By Aris Babikian
The long-awaited debut of the Armenian Genocide epic “The Promise” was a great success at the Toronto International Film Festival (TIFF). Close to 2,500 critics, reviewers, industry personalities, and movie fans packed the downtown Roy Thomson Hall to attend the red carpet gala. The prolonged standing ovation at the end of the First World War movie was a tribute to the director, cast, and producers who were in attendance.
Director Terry George (“Hotel Rwanda”) has made a beautiful and a unique movie about the Armenian Genocide. He has masterfully woven the geopolitical and historical facts with Armenian-Turkish intercommunal relationship and the commercial jealousy of the Turks. These serve as backdrop to a love triangle of Michael (Oscar Isaac), Ani (Charlotte le Bon), and Chris (Christian Bale).
The Armenian Genocide is a complicated and delicate subject with multi-faceted elements; it is a difficult choice and a risky proposition for any artist to tell the story clearly and with dignity.
Veteran director George has condensed the multi-dimensional account of the Armenian Genocide in a concise and intelligent manner. The movie opens with the beginning of WWI and Germany’s alliance with Turkey, and goes on to depict the government’s institutional and individual discriminatory policies toward the Armenian minority, the rioting Turkish mobs attacking the Armenians, the arrest of the intellectuals and leaders of the Armenian community, the deportation of the Armenian, the labor camps, the death marches, Komitas torment, and the attempts of missionaries to help the Armenians. Associate Press reporter (Bale) provides an eyewitness account of the Genocide, and the famous confrontation between U.S. Ambassador Henry Morgenthau and Ottoman Minister of Interior Talaat Pasha when the American diplomat tried unsuccessfully too rescue the Armenians.
The movie also gives an account of Turkish government denials and features righteous Turks who tried to save Armenians. Last but not least, “The Promise” describes the heroic Musa Dagh resistance and the French naval rescue of the survivors.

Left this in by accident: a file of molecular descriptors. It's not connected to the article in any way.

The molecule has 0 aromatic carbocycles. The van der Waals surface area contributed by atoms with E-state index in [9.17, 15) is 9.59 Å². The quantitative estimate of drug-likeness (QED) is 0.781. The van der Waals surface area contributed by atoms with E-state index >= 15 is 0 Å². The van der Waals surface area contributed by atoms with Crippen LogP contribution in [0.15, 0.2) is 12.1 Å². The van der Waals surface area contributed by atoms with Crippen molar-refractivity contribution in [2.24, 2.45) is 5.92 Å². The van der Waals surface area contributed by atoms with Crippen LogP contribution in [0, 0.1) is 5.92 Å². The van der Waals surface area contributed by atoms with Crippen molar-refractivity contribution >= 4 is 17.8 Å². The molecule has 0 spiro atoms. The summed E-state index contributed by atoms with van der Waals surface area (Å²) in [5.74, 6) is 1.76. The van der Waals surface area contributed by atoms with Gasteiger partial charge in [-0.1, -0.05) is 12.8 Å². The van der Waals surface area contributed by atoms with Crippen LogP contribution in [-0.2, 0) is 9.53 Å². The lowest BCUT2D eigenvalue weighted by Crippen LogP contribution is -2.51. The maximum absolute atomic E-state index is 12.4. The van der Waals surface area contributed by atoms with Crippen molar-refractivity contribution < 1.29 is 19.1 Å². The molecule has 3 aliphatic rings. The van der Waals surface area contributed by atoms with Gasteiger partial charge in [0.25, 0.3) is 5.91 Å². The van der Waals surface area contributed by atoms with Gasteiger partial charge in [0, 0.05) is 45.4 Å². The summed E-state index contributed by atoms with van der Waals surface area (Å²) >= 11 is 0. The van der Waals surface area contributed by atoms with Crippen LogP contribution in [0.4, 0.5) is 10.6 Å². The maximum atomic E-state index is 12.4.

The Armenian Genocide is a complicated and delicate subject with multi-faceted elements; it is a difficult choice and a risky proposition for any artist to tell the story clearly and with dignity. It requires a deft directorial touch, especially in the light of the enormity of the tragedy and the blood and gore which were intrinsic to the Armenian Genocide. George has condensed the various aspects of the Genocide in two hours and ten minutes. The movie keeps the audience on the edge of their seats till the last frame.
The depiction of the tribulations of the main characters is indicative of George’s virtuosity in tackling controversial topics. His courage to focus on the Armenian Genocide so soon after directing “Hotel Rwanda” is a testimony to his courage and integrity.
The Armenian Genocide denial industry has already launched an electronic campaign against the movie. They high jacked the movie main page on IMDB. Over 65,000 people rated the movie to undermine its value and credibility. How could so many people, who have not seen the movie, rate it? It is obvious that the denial machine and its hired guns are in over-drive. Furthermore, many bogus reviewers are coming out of the woodwork and writing their own revisionist version of history. Within two days of the premiere, a vicious and orchestrated campaign had been launched. Once again the deniers are in panic mode and they want to diminish the impact of the movie.
Cognizant of the Turkish government’s denialist policy, during the press conference George stated: “There is the political influence of the Turkish government which has, over the course of a century, managed to stifle and repress and deny this event. And today their strategic importance is greater than ever and this is a touchstone for them. Any time that the Armenian Genocide is mentioned, whether it be the centenary or a film like this, there is immediately a barrage of denial. But this is not a question.” He added: “The vast majority of historical study has determined that this was a planned attempt to wipe out the Armenian nation. And we need to get beyond that diversionary discussion as to why. Why did it happen and how do we move on from that and how do we reconcile these two nations again?” he asked and challenged the Turkish government and the denial industry to “bring the discussion out into the open.”
To prepare for his role as Michael, Guatemalan-Cuban Isaac, read the survivors’ accounts and watched videos of their testimonies and recollections. “They would talk about when they were little kids and they saw their grandma killed in front of them. Or, their mother left their little brother or sister by a tree when the baby was born – really things that are incomprehensible as far as understanding how to even begin to imagine that experience,” he said at the press conference.
“The Promise” was shot in Spain, Portugal, Malta, and the U.S. It took seven years to bring the movie to fruition. It was due to the commitment, persistence, and vision of the late Kirk Kirkorian and producer Eric Esraelian that the love story and the historical reality of the Armenian Genocide is now being presented to the global movie audience.